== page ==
“And Just Like That” Miranda Asks for the Gay Sex She Wants

My wife doesn’t watch And Just Like That, but she gets so annoyed about the name of it whenever she asks me what’s happening on the show because I’m constantly talking about time-jumps. “So none of this is actually happening… just like that?” And no, it’s not — but I think that’s the point. Not only because of the way time moves through grief, in stops and starts and big backward loops and forward leaps, but also the way we perceive our own inevitable aging. One day you’re the age of the actors playing the teens on Freeform and CW shows… and just like that, you’re the age of their moms. One day you’re the age of all the professional athletes you admire… and just like that, you’re older than the oldest player in the WNBA who everybody talks about like a grandma. One day you can stand up from the floor like whatever it’s only standing up from the floor… and just like that, you make a grouchy noise even when you stand up from the couch. One day, everything in the world — TV, movies, clothes, commercials, books, Broadway, food, festivals, and on and on — are made for you… and just like that, you’re an obsolete consumer.

The original Sex and the City was the opposite of mortality. It was about being a wealthy single woman in the trendiest fashions, marching around in the greatest city in the world, hitting up every hot spot like you owned the place; friends, fabulousness, every moment a new adventure, nothing but time. And Just Like That starts with death and then jumps headfirst into the seemingly never-ending indignities of grief and of aging, of waking up one day and realizing that you blinked and the world changed shape. It’s an especially odd thing for that to happen to you in New York City, with its endless promises and eternal insomnia.

I got Covid and then Long Covid when I was 41, right here in NYC — so I hit mid-life, disability, and chronic illness at the exact same time. In the thick of it, the acute phase, when everything felt like it was crashing in on my head, my friend Meg used to say, “You’ll write about this one day” — which not only meant, “You’ll have the physical ability to write about this one day,” but also, “One day, this devastating thing that seems like the end of your life will be just another piece of your story.” And she was right.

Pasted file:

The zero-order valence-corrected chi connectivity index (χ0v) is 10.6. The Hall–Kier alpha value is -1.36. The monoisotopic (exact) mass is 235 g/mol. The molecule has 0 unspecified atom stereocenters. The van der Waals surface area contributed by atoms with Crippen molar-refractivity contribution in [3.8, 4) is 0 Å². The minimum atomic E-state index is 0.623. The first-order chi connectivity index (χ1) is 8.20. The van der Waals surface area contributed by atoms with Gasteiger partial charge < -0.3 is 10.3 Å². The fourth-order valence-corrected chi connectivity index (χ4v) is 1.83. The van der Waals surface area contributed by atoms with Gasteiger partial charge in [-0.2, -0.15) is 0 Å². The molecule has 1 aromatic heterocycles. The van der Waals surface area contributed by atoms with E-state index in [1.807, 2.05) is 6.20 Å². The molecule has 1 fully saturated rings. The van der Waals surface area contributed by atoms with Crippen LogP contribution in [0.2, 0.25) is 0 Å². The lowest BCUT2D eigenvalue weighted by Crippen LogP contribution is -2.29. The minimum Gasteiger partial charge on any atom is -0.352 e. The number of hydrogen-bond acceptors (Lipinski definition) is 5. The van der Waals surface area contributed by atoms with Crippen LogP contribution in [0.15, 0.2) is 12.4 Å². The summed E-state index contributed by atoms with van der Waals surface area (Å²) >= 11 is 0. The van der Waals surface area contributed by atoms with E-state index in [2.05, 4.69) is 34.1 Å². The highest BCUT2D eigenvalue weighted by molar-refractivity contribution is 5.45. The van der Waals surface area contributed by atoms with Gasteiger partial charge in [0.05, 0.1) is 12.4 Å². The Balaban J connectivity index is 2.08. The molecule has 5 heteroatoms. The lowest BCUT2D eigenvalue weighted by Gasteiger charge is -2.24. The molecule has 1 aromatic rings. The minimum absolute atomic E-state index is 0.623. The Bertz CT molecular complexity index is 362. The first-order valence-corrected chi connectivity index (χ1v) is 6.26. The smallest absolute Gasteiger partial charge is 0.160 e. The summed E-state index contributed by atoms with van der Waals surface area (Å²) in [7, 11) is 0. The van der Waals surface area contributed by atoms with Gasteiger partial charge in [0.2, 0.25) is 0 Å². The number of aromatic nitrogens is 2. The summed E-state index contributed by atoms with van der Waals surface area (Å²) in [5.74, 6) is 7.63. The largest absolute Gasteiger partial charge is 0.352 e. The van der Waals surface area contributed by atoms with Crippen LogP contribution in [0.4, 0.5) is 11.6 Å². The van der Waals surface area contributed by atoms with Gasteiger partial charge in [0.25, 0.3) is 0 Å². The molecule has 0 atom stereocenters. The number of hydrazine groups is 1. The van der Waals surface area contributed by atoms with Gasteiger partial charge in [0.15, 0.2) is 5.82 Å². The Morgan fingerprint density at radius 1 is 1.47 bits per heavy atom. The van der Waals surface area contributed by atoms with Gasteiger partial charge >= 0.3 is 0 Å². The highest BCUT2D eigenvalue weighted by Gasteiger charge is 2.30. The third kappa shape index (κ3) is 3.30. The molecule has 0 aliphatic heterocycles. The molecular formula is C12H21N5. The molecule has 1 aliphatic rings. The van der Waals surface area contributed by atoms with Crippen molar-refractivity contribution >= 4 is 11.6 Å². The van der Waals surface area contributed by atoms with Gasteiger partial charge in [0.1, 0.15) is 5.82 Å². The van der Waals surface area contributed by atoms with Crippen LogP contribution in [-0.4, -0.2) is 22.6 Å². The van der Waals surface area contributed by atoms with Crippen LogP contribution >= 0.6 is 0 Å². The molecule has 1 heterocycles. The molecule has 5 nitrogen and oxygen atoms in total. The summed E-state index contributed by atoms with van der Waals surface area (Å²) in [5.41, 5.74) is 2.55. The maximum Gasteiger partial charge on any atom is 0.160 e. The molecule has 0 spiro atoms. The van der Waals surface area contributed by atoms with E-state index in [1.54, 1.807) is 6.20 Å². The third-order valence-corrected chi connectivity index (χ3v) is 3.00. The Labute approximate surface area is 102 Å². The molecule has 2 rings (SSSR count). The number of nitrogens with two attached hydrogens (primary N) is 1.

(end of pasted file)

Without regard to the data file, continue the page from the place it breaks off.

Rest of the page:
Carrie sits at her computer in front of the window.

I hate it when the Wordle uses the same letter twice!!!

Rilke said you can’t even measure time, that no year matters, that ten years are nothing, and that being an artist is really just about standing confident in the storms of spring, even if you don’t know if summer will come. Which is basically what Carly Simon’s singing about in “Spring Is Here” as Carrie writes through the seasons and finally finishes her new book, which is about Big dying, and which her editor loves love loves — but also she’s wondering if, just maybe, you know just a suggestion, and it doesn’t have to be a lifestyle or anything, but what if, just entertain this idea for one second, what if Carrie went on a date — just one! — so she could write about it in her epilogue and give her readers a little tiny baby glimmer of hope. They’re used to sex writing from her! Cosmos and fairy tale love and thousand-dollar shoes and brunch. Not, you know, funerals and hip surgery and peeing in a Diet Peach Snapple bottle. The tonal shift might be kinda jarring. (Meta!)

Carrie doesn’t want to date! Doesn’t want to go on a single date! Especially does not want to have sex with anyone who isn’t Big! All of it makes her feel like vomiting! (Foreshadowing!) Charlotte’s been waiting for this conversation, and has all the eligible bachelors at her kids’ school clocked, tagged, and assembled in an Airtable for Carrie to peruse at her earliest convenience. Seema’s taken the liberty of creating a profile for Carrie on a variety of dating apps. Miranda is no help in this department; the only thing she’s been doing on her phone for the last three months is checking repeatedly to see if Che has DMed her back. (They have not.) Carrie swipes through Seema’s choices for her on the apps. The guy who’s chewing on his glasses is out for sure, but there is a widower who is also a teacher who also very weirdly looks like an aged-up Berger, and he seems nice enough. She agrees to one date with him. For her readers.